President Donald Trump's pardon last week of ex-Arizona Sheriff Joe Arpaio is his first pardon as president, coming 216 days into his term.
That is earlier than recent presidents have used the pardon power: Barack Obama, George W. Bush and Bill Clinton each waited over 600 days before doing so (682, 699, and 672 days, respectively).
Experts said that longer timeframe reflects two aspects of the modern use of the pardon power:
(1) It is generally subject to a formal review and consultation process with the Department of Justice and the White House (there is a pardon attorney office that processes all requests, and rigorously reviews the case for potential pardons and commutations); and
(2) pardons have proven to be controversial and politically difficult, especially given the perception that well-connected and prominent people are more likely to get them.
If you go further back in history, other presidents did issue pardons as soon as Trump has during his term. Presidents Ronald Reagan and Jimmy Carter, for example, both issued their first pardons within the first 100 days (56 and 82, respectively). And George H.W. Bush used the pardon power after 206 days in office, just shy of Trump's 216 mark.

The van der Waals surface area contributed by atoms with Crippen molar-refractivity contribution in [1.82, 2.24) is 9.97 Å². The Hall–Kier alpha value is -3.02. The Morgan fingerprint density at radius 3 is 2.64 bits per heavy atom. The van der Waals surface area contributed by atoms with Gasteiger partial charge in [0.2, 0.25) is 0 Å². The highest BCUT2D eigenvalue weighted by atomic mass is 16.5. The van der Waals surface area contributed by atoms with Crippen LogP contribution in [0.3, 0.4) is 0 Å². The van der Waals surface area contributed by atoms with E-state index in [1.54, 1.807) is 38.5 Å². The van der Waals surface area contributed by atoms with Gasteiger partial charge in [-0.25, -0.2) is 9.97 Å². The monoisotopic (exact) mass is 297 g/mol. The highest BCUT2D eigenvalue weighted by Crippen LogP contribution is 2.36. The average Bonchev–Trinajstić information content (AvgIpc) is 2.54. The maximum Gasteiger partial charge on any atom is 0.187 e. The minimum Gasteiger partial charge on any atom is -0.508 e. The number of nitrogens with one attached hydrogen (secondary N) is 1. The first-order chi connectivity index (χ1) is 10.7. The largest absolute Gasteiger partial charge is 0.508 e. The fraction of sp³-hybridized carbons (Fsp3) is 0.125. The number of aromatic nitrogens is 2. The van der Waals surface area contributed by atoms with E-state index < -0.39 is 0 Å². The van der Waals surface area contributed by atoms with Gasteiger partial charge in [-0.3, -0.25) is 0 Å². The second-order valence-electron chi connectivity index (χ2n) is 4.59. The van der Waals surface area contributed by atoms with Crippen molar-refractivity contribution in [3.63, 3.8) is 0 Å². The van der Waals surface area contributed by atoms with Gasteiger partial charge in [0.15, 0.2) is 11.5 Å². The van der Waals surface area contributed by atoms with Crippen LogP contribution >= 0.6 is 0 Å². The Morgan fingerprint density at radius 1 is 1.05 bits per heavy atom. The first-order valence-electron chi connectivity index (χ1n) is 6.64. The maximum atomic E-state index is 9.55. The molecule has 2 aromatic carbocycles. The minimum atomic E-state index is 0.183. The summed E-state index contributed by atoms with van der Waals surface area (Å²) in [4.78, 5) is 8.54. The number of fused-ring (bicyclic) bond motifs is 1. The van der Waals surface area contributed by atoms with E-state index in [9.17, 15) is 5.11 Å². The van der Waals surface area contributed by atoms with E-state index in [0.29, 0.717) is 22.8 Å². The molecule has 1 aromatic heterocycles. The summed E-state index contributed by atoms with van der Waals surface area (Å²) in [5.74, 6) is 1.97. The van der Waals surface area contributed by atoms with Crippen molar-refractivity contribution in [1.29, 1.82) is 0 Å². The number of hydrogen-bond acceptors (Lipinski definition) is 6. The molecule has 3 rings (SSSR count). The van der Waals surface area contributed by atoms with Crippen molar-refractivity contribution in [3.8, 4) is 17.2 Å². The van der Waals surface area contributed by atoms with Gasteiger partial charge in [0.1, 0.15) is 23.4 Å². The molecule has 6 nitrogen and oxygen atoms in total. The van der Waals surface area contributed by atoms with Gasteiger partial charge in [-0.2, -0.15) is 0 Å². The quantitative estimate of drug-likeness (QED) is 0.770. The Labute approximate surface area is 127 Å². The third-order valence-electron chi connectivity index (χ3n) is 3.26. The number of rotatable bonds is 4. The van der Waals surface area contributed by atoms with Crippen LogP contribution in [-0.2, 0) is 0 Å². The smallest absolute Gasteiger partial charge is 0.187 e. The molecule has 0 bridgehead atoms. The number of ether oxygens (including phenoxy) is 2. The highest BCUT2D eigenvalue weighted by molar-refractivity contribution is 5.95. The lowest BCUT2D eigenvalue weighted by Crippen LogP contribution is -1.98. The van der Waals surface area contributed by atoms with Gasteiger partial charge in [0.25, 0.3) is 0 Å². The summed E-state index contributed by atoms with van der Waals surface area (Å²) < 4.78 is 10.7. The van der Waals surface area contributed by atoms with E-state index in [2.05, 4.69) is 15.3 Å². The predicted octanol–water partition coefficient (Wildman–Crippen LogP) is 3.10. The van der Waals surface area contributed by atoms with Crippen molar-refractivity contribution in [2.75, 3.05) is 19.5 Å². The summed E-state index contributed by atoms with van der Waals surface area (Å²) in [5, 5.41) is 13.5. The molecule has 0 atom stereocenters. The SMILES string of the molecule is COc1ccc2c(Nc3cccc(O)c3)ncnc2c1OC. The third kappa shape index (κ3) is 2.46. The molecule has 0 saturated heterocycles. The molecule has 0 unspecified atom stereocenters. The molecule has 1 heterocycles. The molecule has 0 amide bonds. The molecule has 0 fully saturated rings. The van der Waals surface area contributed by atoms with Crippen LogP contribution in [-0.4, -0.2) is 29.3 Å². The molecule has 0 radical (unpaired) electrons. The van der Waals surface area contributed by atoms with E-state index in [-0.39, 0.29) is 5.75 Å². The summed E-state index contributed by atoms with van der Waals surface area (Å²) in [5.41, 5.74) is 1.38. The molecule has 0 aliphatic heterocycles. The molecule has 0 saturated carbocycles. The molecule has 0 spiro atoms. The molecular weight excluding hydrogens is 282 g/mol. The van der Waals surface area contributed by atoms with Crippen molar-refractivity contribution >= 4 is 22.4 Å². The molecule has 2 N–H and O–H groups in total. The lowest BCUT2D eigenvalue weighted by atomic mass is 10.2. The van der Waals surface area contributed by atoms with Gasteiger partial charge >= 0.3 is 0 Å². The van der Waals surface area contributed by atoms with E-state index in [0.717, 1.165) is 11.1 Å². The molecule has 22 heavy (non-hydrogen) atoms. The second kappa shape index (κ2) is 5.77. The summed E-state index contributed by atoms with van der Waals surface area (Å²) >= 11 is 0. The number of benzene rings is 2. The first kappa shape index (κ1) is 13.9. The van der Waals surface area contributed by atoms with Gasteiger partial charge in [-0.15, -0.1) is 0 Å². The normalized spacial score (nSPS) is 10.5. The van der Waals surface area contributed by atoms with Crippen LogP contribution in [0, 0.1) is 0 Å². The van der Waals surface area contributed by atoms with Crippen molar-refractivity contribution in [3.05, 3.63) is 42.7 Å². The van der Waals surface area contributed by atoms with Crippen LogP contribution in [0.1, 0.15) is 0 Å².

P.S. Ruckman Jr., a political scientist who studies the pardon power and provided this historical data, told MSNBC that Trump's pardon comes "relatively early in his term" compared to recent history, but the larger question with pardons is how they are used, not when.
"This isn't a policy pardon, it's more of a stunt," Ruckman said. "All it does is smear the reputation of pardon power, feeds misconception that pardon is for celebrities."
He added, "With 11,000 applications sitting when Trump came into office, the idea that this would be the most important or deserving one is ridiculous."